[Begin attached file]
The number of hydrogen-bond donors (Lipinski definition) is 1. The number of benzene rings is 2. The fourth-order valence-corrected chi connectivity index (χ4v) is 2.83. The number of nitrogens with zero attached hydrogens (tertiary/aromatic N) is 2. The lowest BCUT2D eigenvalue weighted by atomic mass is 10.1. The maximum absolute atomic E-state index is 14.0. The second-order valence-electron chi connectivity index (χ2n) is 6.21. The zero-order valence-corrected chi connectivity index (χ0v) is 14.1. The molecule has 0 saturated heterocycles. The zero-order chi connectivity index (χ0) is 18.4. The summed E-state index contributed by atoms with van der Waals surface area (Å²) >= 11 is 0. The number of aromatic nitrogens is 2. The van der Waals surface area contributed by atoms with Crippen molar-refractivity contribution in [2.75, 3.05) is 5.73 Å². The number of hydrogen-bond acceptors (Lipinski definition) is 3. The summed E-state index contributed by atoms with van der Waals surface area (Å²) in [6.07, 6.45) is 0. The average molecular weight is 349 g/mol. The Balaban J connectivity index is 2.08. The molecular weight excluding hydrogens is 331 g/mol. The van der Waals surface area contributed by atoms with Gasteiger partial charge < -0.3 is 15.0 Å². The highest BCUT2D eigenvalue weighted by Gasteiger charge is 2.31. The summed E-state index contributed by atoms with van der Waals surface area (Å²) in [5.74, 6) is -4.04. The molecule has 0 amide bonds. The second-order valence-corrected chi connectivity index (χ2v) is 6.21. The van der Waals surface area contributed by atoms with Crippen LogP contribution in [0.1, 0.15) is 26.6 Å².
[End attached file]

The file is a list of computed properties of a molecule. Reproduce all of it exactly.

The number of hydrogen-bond donors (Lipinski definition) is 1. The number of benzene rings is 2. The fourth-order valence-corrected chi connectivity index (χ4v) is 2.83. The number of nitrogens with zero attached hydrogens (tertiary/aromatic N) is 2. The lowest BCUT2D eigenvalue weighted by atomic mass is 10.1. The maximum absolute atomic E-state index is 14.0. The second-order valence-electron chi connectivity index (χ2n) is 6.21. The zero-order valence-corrected chi connectivity index (χ0v) is 14.1. The molecule has 0 saturated heterocycles. The zero-order chi connectivity index (χ0) is 18.4. The summed E-state index contributed by atoms with van der Waals surface area (Å²) >= 11 is 0. The number of aromatic nitrogens is 2. The van der Waals surface area contributed by atoms with Crippen molar-refractivity contribution in [2.75, 3.05) is 5.73 Å². The number of hydrogen-bond acceptors (Lipinski definition) is 3. The summed E-state index contributed by atoms with van der Waals surface area (Å²) in [6.07, 6.45) is 0. The average molecular weight is 349 g/mol. The Balaban J connectivity index is 2.08. The molecular weight excluding hydrogens is 331 g/mol. The van der Waals surface area contributed by atoms with Gasteiger partial charge < -0.3 is 15.0 Å². The highest BCUT2D eigenvalue weighted by Gasteiger charge is 2.31. The summed E-state index contributed by atoms with van der Waals surface area (Å²) in [5.74, 6) is -4.04. The molecule has 0 amide bonds. The second-order valence-corrected chi connectivity index (χ2v) is 6.21. The van der Waals surface area contributed by atoms with Crippen LogP contribution in [0.1, 0.15) is 26.6 Å².